Joe Murat, Judith Wardle and I were there from 11.30 to 16.00 and there was non-stop interaction with stallholders, researchers and others with an interest in historical research.

Senate House issued this press release about History Day and it was good to be quoted!

“On 23 November, Senate House Library and the Institute of Historical Research hosted History Day 2023. It is a free annual event bringing together students, researchers and anyone with an interest in history with collections professionals from galleries, libraries, archives, museums and research organisations.

This year 64 organisations joined us to celebrate and explore library, museum, archive and history collections from across the UK and beyond. After being held online-only for the past few years, the event was held in-person on the ground and first floors of Senate House for the first time since 2019.

The event opened with a session on ‘Discovering Historical collections’, chaired by Neil Stewart, Head of IHR Library and Digital, and featuring panellists from The National Archives, Archives Portal Europe, Community Archives and Heritage Group and the IHR’s own Bibliography of British and Irish History.

After the session, attendees were invited to browse the History Day fair, where they were given the opportunity to connect and discuss their research ideas with information professionals showcasing their collections. Judging by the feedback, the event was a great success:

“Everyone on our team enjoyed themselves and we had some great chats with researchers” – Florence Dall (Archives Officer, Queen Mary University of London).

“We made a lot of contacts both with people from the Archives world and history researchers” – Phyllis Vangelder (Trustee of the Archive of Market and Social Research and Editor of its quarterly Newsletter).

Although this year’s History Day is now over, you can still explore history collections across the country at the Discover Collections gallery, or by visiting the History Day 2023 playlist.

Next year History Day celebrates its 10th anniversary. Join the History Day mailing list to hear about future events”.

 MRS Conferences and Seminars

We are grateful to the MRS for letting us have stands at relevant conferences, to demonstrate the Archive and explain the value of its contents to researchers of all kinds.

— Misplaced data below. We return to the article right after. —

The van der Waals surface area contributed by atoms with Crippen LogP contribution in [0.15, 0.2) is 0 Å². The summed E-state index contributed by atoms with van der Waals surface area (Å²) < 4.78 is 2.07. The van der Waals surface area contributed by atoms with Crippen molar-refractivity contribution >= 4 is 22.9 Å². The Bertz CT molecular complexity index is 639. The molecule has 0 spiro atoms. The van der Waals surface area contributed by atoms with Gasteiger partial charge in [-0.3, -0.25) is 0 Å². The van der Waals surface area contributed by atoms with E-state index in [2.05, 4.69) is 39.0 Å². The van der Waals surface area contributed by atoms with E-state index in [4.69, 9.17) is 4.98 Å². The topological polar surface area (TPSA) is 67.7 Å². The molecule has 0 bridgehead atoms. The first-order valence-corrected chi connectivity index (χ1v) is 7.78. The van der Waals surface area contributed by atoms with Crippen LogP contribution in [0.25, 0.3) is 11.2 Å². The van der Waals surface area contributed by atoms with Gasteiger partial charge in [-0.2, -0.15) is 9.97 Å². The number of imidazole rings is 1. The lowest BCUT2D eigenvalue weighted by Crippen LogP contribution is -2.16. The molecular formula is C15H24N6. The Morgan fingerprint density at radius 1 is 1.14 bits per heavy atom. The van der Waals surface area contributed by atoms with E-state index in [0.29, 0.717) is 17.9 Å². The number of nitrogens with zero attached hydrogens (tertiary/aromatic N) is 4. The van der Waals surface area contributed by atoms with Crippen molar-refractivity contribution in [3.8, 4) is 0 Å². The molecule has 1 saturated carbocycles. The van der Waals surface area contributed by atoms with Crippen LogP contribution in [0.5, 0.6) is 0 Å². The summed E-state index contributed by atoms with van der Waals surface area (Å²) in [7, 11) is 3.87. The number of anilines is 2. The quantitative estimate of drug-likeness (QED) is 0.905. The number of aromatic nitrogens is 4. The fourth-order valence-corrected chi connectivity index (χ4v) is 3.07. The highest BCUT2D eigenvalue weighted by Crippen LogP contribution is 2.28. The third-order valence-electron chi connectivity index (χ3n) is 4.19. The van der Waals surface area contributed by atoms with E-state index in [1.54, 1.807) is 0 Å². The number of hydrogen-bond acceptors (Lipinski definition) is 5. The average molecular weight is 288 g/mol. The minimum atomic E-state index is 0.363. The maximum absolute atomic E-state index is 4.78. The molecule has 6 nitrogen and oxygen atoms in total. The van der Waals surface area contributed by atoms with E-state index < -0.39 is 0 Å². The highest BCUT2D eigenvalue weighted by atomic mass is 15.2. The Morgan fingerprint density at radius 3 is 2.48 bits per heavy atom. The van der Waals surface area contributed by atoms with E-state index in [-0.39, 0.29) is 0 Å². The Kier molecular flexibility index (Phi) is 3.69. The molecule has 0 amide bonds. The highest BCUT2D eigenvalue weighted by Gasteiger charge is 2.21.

Generation Z

In October, Judith Staig, Joe Murat and Phyllis Vangelder attended the Gen Z Summit.

What makes this Generation tick? In addition to specifics such as its focus on inclusivity and authenticity, it has experienced the challenges of growing up amid the pandemic and cost-living crises. But not everything is generational. Some attitudes are simply down to life stage and experience (or lack of it). There are other factors in defining people in this cohort that could be more important than age group such as equality, geography and intersectionality. The concerns of this generation are not so different as those of other generations.

We were intrigued that a case history for Sneak Energy Drink was presented. The marketing of Lucozade as an energy drink is one of the most interesting case histories we have developed from material in the Archive!

Owners and Leaders Conference

Paul Gebara attended this Conference on 23 November.

He writes:

“An amazing, thoroughly enjoyable and worthwhile first conference of industry owners and leaders, with everyone sharing their experiences and being open and transparent with the information they gave.

The Conference, co-chaired by James Endersby (Opinium), and Sinead Jefferies (Zappi), was a very involved and lively day, with a mixture of presentations, panels, storytelling experiences-successes, pitfalls to be aware of/avoid, to the workforce growth, Gen-Z, how to address them, to round table discussions.

The Conference started with a great presentation and panel discussion about how to raise your company’s appeal for a prospective sell – the positives, successes, and the pitfalls to avoid.  One investor uses ‘Glassdoor’ ratings, an on-line evaluation of company reputations, as part of its decision process on the acquisition.

Steve Phillips (Founder & CEO Zappi) presented his company’s story as he had raised significant funds (3 times) by selling a percentage share of the company, and in the process, growing the number of employees exponentially and too fast, and how to avoid such pitfalls.